UK inflation rate falls slightly to 10.5 percent |  Personal finance |  Finance

UK inflation rate falls slightly to 10.5 percent | Personal finance | Finance

These latest figures are from December 2022 and could suggest that inflation in the country may have peaked. Recently, figures from the National Statistics Office (ONS) showed that wages had grown at their fastest rate in 20 years between September and November 2022.

However, it was revealed that the real term wage did not keep pace with the prices of goods and services that increased due to inflation during the period. Households have struggled to manage financial pressures that have only been made worse by the UK’s record rate of inflation.

Chancellor of the Exchequer Jeremy Hunt said: “High inflation is a nightmare for household budgets, destroys business investment and leads to strike action, so difficult as it is, we must stick to our plan to bring it down.”

“While any drop in inflation is welcome, we have a plan to go further and cut inflation in half this year, reduce debt and grow the economy, but it is vital that we make the necessary tough decisions and carry out the plan.

“In the meantime, to help families, we are providing an average of £3,500 of support for each household this year and next.”

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Along with rising energy bills, the high rate of CPI inflation has been a major contributor to the UK’s cost of living woes.

Last year, the inflation rate hit a staggering 41-year high of 11.1 percent as the economy struggled to recover post-Covid.

In light of this, the Bank of England has raised the UK base rate numerous times in an attempt to control inflation.

Currently, the base rate is 3.5 percent, which has caused interest rates for savers to rise, but also the repayment rate for mortgages and debt.

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One of the main factors that led to this drop in the inflation rate has been the domino effect of falling gasoline prices.

According to the ONS, the largest contribution to the drop in the variation in the annual inflation rates of both the IPCH and the CPI between November and December 2022 came from transportation, particularly motor fuels.

In addition, there was a decrease in the price of clothing and footwear, as well as recreation and culture, in the period.

Despite this, there was still an increase in restaurant and hotel prices, and food and non-alcoholic beverages.

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Even with this general drop in CPI inflation, Alice Haine, a personal finance analyst at Bestinvest, cautioned that households need to be mindful of the other factors affecting the economy.

She explained: “Consumers cannot fully breathe a sigh of relief just yet. Wage growth accelerated in the three months to November, with wages excluding bonuses rising 6.4 percent annually, the largest increase since records began in 2001, not counting jumps seen during the pandemic.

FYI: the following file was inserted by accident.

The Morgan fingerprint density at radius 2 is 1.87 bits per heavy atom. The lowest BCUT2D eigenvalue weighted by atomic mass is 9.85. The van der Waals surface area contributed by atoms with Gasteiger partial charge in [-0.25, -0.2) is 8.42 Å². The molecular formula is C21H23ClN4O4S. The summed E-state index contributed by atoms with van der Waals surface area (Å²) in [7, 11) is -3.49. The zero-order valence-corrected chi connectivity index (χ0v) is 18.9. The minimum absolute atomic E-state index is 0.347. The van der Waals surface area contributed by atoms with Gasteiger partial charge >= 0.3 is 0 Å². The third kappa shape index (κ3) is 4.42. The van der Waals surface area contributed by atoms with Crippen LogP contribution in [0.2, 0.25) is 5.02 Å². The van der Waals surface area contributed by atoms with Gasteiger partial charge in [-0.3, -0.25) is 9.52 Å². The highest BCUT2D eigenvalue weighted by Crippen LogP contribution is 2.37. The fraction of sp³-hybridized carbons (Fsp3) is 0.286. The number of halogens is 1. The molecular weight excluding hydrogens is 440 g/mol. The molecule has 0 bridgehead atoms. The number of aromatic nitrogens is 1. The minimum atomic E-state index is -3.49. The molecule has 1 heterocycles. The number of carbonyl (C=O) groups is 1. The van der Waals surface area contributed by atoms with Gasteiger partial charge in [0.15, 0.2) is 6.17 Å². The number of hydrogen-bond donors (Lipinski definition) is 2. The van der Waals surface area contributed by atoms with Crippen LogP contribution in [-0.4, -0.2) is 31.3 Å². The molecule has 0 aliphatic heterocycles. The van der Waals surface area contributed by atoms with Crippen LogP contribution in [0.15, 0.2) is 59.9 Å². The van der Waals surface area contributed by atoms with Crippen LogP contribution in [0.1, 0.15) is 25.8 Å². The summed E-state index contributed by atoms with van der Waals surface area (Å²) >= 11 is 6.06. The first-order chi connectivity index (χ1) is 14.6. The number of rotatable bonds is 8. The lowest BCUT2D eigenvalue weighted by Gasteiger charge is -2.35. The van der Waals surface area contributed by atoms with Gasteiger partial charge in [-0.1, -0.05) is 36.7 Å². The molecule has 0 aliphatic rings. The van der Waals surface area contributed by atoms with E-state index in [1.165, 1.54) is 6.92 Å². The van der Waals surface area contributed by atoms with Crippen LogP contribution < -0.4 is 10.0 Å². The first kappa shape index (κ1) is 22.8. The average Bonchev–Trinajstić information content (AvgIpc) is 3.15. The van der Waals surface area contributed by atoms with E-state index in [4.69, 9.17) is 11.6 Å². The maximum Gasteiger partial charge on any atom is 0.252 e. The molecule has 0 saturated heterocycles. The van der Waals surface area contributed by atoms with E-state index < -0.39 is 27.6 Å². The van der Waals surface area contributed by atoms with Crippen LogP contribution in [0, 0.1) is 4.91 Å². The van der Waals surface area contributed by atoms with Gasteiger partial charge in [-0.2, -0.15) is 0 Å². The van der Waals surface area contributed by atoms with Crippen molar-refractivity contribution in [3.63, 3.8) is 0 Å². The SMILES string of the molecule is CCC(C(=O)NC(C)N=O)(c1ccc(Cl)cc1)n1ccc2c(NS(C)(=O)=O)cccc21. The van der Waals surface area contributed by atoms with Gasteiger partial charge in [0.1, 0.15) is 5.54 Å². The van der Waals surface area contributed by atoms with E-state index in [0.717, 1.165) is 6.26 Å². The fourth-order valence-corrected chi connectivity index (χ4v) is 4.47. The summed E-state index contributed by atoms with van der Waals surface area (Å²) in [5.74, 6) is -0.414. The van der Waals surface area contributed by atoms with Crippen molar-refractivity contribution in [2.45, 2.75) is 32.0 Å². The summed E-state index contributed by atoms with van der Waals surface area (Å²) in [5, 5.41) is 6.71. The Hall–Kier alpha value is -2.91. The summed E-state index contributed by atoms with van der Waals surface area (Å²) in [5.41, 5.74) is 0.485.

“Meanwhile, the low unemployment figure of 3.7 percent, partly a reflection of continued worker shortages as economic slack remains above pre-pandemic levels due to early retirement and high long-term disease rates, it still poses an inflation risk as businesses do. they do everything they can to retain staff with extraordinary salary increases.”

Andrew Megson, chief executive of My Pension Expert, said that while the economy may have beaten early recession forecasts, consumers still need to adjust to skyrocketing bills.

He added: “On the one hand, the trend of thousands of people in their 50s and 60s coming out of retirement to bolster their pension savings amid value-eroding inflation is expected to continue; seven per cent of Britons aged 50 and over will be ‘non-retired’ by 2022, according to the latest research from My Pension Expert, and we could see the same again this year.”

Jeremy Batstone-Carr, the European strategist at Raymond James Investment Services, said Bank of England interest rates are “likely” to rise further, even with this drop in inflation.

He said: “Combined with the unexpected growth in the economy in November, we are likely to see several more rate hikes before the Bank finally believes it has done enough. Now there is light shining at the end of the inflationary tunnel. But there is still a long way to go. Inflation still far exceeds wage growth, which means that people continue to get poorer.

“The lagged effect of past rate increases is likely to deepen the economic downturn. And the Bank itself forecasts that inflation will only return to target by the end of 2024, making for a difficult two-year journey back to economic normalcy.

Kevin Brown, savings specialist at Scottish Friendly, broke down what a continued drop in inflation will mean for savers, homeowners and workers. It could be good news for private sector workers who are benefiting from rising wage packages if prices come down, as their disposable income could start to improve.

Brown added: “Those in the public sector are not so lucky, as inflation would have to drop significantly for them to see the same kind of improvement in their finances. Mortgage costs will also have a big influence on households that are remortgaging this year.” Homeowners could end up paying significantly more each month, and this could do more damage to their disposable income than inflation has done in the past two years.

“In the meantime, the message to savers remains the same for now: Shop for the best possible interest rate for any extra money you may need easy access to, and for anything beyond that, think about investing for the potential of protect your money from inflation.”

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